Bob’s Oil Well

Matador, Motley County

As one of the state’s once-flourishing roadside businesses, Bob’s Oil Well is a landmark at the junction of two heavily traveled highways in West Texas. Constructed in the early 1930s by Bob Robertson, the tourist destination and service center featured an exaggerated and oversized oil derrick. Several buildings remain, including the derrick, station, and a diner constructed of stone and petrified wood. The site is threatened by neglect.

The Bob’s Oil Well protection crew hired help to finish carpentry, roof, and stuccoing and have pretty well used up the donations they received for the project. They will have the outside repaired and renovated, but the inside (and their Visitors Center) will have to wait until they get more funding. Please help them finish the project by donating to Marisue Potts, Bob’s Oil Well, PO Box 523, Matador, TX 79244.


A crowd of enthusiastic and in some cases teary-eyed supporters turned out today for the unveiling of the historic marker for Bob’s Oil Well. Named to Preservation Texas’ Most Endangered Places List in 2004, this 1930s tourist stop and restaurant connects the town of Matador and near communities to fond memories of good hamburgers, social gatherings, and funny stories. Located at the intersection of US 70 and Texas 70, Bob’s drew travelers from near and far to see the caged rattlesnakes and exotic animals including monkeys, lions, coyotes and a white buffalo.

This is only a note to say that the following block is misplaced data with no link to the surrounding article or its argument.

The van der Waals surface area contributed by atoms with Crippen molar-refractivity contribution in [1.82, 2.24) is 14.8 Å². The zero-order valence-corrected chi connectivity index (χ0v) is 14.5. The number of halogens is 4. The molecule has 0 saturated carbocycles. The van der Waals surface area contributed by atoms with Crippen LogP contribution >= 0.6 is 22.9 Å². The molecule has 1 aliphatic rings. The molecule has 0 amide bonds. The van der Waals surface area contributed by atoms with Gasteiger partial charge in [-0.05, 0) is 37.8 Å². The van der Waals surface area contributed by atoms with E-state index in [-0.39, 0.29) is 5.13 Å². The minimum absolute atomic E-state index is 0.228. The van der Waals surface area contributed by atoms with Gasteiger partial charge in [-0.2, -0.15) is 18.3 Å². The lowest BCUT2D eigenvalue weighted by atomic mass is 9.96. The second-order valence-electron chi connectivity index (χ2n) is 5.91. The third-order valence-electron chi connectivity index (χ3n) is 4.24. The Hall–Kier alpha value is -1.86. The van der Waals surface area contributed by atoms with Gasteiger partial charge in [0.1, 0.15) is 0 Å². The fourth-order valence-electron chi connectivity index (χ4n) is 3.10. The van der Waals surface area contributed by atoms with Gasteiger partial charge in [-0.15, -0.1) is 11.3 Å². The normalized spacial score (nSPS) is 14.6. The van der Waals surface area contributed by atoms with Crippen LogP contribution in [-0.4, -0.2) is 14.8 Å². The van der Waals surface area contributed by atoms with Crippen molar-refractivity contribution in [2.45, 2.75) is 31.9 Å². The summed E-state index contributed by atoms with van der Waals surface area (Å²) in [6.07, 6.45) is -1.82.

Luther Bedford “Bob” Robertson, a veteran of World War I, came to Matador in the 1920s. He was a filling station attendant in 1932 when he decided to open a service station. To promote his business, he built a wooden oil derrick over the station. In 1939, he replaced the wooden derrick with one of steel that reached 84 feet in height and included lights. Robertson paid long distance truckers to place advertising signs at strategic points across the nation noting mileage to Bob’s Oil Well in Matador, and his place became well know to the motoring public. Because of his success, Robertson enlarged his operation to include a grocery, café and garage. Bob Robertson died in 1947 and within two weeks a high wind toppled the steel derrick that had been the trademark of his business. His widow restored it two years later with even larger lights, but the business did not continue and it closed in the 1950s. Today, the site serves as a reminder of a time when such bold roadside architecture was in its infancy and of a man, who through his business, widely promoted his adopted hometown.